We received a review copy of the book, and spoke with Mrs. Rose. She explains: “My colleague Donna Barnes has always been very interested in how children were raised in the Netherlands in the 17th century. It is clear that a lot of attention was given to child rearing. When Donna approached me for this book, I was immediately excited. I greatly enjoyed looking at these paintings and drawings, and figuring out what they were cooking or eating ”.

The sheer joy of eating a crunchy, sweet carrot.

This book is full of interesting facts and pieces of history, and the illustrations are beautiful. The authors are well-known in their fields, and their research is impeccable — so this is a very entertaining book. The joy the authors had in writing it is apparent on every page. Mrs. Rose: “My favorite drawing is that of a young boy at the farmer’s market. On his face you can see the sheer joy of eating a crunchy, sweet carrot”.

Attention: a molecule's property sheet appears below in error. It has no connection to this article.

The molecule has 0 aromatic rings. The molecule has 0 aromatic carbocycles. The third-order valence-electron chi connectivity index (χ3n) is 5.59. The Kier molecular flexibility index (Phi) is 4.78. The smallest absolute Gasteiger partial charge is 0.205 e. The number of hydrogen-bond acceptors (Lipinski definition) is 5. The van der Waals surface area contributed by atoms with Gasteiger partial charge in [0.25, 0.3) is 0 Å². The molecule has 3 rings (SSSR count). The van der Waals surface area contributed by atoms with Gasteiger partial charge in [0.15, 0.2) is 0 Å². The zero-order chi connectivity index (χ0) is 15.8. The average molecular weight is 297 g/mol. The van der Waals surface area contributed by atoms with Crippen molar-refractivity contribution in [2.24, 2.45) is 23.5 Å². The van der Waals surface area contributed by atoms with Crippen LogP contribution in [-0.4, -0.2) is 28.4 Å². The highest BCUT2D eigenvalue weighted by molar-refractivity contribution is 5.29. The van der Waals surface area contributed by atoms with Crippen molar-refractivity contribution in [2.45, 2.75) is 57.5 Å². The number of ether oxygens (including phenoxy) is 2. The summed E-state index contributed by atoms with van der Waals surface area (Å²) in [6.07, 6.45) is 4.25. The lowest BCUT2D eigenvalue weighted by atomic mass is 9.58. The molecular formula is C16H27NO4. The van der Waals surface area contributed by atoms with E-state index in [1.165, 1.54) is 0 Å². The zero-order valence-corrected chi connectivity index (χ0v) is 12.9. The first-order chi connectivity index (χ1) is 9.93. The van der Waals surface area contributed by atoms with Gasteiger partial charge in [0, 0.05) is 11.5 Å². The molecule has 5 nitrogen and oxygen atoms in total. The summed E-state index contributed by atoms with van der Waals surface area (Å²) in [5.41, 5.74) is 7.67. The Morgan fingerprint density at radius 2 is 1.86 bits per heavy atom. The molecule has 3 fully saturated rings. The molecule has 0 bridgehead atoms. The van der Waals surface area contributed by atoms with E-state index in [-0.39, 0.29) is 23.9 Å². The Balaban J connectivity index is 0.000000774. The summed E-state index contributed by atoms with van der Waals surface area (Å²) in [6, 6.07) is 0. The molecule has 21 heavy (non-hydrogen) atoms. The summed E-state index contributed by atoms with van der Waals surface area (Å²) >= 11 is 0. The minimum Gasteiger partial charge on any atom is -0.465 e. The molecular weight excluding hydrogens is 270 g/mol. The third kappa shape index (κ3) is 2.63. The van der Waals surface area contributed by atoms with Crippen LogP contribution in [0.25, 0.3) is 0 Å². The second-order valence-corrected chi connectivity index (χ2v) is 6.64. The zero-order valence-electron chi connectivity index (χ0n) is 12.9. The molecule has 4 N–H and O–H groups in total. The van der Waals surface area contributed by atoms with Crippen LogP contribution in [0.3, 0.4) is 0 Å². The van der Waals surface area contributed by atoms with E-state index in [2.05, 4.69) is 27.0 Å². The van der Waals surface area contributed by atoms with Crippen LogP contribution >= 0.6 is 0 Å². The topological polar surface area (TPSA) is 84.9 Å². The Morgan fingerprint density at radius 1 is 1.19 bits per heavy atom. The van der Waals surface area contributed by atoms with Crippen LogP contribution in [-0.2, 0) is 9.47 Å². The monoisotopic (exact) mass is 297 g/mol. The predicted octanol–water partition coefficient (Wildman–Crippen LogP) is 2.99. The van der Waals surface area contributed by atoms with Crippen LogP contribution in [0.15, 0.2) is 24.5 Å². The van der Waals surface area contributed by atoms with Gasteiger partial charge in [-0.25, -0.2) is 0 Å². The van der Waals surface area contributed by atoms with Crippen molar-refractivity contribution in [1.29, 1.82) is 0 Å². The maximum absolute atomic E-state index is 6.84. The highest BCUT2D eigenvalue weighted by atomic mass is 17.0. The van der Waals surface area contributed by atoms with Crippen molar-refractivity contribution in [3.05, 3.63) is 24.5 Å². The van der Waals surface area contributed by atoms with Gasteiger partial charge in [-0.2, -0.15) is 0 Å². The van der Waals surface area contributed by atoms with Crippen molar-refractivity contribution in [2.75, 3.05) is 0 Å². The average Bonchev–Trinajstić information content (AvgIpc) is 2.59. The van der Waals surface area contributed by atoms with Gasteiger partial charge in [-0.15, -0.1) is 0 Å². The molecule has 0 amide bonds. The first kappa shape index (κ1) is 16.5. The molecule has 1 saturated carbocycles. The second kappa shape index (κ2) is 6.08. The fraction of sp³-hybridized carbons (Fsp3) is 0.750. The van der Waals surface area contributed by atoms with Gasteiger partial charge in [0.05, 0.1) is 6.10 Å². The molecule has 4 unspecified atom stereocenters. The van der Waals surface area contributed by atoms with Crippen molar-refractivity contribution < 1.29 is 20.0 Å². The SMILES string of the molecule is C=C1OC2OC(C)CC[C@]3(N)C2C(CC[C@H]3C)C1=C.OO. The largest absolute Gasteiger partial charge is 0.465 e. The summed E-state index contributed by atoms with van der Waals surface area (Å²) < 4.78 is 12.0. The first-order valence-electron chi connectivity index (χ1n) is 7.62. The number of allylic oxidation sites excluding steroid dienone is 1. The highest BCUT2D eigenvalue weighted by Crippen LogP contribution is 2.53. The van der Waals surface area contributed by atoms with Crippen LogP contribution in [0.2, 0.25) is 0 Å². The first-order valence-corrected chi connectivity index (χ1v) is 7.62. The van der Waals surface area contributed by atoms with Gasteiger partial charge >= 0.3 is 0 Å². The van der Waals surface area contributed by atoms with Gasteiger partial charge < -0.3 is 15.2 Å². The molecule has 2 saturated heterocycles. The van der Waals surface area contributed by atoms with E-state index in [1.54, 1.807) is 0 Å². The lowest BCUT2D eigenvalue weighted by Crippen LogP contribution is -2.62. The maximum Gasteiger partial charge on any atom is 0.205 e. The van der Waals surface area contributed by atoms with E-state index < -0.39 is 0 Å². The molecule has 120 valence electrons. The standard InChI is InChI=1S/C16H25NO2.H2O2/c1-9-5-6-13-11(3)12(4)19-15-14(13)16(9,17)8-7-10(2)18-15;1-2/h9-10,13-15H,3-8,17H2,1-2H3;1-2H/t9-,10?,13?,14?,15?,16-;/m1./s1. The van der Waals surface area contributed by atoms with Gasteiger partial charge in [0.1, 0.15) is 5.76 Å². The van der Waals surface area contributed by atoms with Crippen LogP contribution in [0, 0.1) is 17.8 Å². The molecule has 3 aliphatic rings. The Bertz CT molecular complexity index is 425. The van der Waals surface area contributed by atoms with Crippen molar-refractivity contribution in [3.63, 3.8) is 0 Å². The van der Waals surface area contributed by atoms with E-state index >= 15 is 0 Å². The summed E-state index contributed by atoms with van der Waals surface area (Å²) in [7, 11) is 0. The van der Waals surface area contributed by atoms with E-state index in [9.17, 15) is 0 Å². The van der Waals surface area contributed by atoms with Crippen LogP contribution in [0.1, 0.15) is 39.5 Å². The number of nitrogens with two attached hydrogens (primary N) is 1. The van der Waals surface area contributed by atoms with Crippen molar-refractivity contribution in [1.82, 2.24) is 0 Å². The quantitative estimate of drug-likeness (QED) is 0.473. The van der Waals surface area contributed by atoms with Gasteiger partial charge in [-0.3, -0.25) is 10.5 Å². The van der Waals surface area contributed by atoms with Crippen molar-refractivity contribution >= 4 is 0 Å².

The Bakery Shop by Job Berckheyde showcases the various (holiday) breads and cookies that were popular in the Netherlands in the 17th century. Note the huge duivenkater on the counter, a bread usually made in the period between Saint Nicholas and the Epiphany.The book has background stories for each of the illustrations. For example, in the Saint Nicholas section there is a short history of the speculaas cookie, which also provides a possible explanation for the name speculaas. For modern-day parents, it is fun to see the baby-walker on wheels (loopwagen) and the play chair (speelstoel), from which the baby had the freedom to “rule” his or her siblings.

The painting The Newborn Baby by Matthijs Naiveu is used to explore childbirth and rituals around it. Dutch readers will see that the contemporary “beschuit with muisjes” tradition traces back to the 17th century, when sugar-covered anise seeds were served after the birth.

The other illustrations in the book explore games and toys such as kites, marbles, dolls and doll houses, as well as outdoor activities such as horseback riding and ice skating. Dutch cooks will love the recipe for the “Doornick Apple Tart”, from a 1667 cookbook — it is very similar to modern Dutch apple pie recipes, and provides a culinary bridge to the feasts of four centuries ago.

About the authors